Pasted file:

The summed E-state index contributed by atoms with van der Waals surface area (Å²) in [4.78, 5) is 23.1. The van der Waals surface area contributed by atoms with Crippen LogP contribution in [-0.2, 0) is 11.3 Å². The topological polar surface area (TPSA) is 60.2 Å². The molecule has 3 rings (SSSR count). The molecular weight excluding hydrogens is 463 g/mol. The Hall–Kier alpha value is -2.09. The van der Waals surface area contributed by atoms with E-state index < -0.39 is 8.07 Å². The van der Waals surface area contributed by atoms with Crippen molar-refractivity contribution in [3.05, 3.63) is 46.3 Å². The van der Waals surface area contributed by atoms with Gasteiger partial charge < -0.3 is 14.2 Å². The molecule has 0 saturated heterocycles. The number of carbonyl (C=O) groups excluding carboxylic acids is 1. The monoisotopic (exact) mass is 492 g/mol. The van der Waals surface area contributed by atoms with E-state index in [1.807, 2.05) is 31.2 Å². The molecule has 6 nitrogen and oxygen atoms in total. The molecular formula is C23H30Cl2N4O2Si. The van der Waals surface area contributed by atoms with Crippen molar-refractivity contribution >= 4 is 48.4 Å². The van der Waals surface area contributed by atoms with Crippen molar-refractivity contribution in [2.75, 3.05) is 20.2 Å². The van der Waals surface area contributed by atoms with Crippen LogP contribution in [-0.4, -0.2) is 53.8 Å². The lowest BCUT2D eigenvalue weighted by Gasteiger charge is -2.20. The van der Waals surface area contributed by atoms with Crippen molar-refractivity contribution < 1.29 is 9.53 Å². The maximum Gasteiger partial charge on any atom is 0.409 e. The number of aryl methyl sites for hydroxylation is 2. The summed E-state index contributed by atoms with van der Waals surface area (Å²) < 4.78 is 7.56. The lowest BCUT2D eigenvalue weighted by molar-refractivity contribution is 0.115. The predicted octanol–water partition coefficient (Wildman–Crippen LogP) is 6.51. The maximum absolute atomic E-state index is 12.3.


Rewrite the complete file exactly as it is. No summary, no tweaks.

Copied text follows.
The summed E-state index contributed by atoms with van der Waals surface area (Å²) in [4.78, 5) is 23.1. The van der Waals surface area contributed by atoms with Crippen LogP contribution in [-0.2, 0) is 11.3 Å². The topological polar surface area (TPSA) is 60.2 Å². The molecule has 3 rings (SSSR count). The molecular weight excluding hydrogens is 463 g/mol. The Hall–Kier alpha value is -2.09. The van der Waals surface area contributed by atoms with E-state index < -0.39 is 8.07 Å². The van der Waals surface area contributed by atoms with Crippen molar-refractivity contribution in [3.05, 3.63) is 46.3 Å². The van der Waals surface area contributed by atoms with Gasteiger partial charge < -0.3 is 14.2 Å². The molecule has 0 saturated heterocycles. The number of carbonyl (C=O) groups excluding carboxylic acids is 1. The monoisotopic (exact) mass is 492 g/mol. The van der Waals surface area contributed by atoms with E-state index in [1.807, 2.05) is 31.2 Å². The molecule has 6 nitrogen and oxygen atoms in total. The molecular formula is C23H30Cl2N4O2Si. The van der Waals surface area contributed by atoms with Crippen molar-refractivity contribution >= 4 is 48.4 Å². The van der Waals surface area contributed by atoms with Crippen molar-refractivity contribution in [2.75, 3.05) is 20.2 Å². The van der Waals surface area contributed by atoms with Crippen LogP contribution in [-0.4, -0.2) is 53.8 Å². The lowest BCUT2D eigenvalue weighted by Gasteiger charge is -2.20. The van der Waals surface area contributed by atoms with Crippen molar-refractivity contribution < 1.29 is 9.53 Å². The maximum Gasteiger partial charge on any atom is 0.409 e. The number of aryl methyl sites for hydroxylation is 2. The summed E-state index contributed by atoms with van der Waals surface area (Å²) < 4.78 is 7.56. The lowest BCUT2D eigenvalue weighted by molar-refractivity contribution is 0.115. The predicted octanol–water partition coefficient (Wildman–Crippen LogP) is 6.51. The maximum absolute atomic E-state index is 12.3.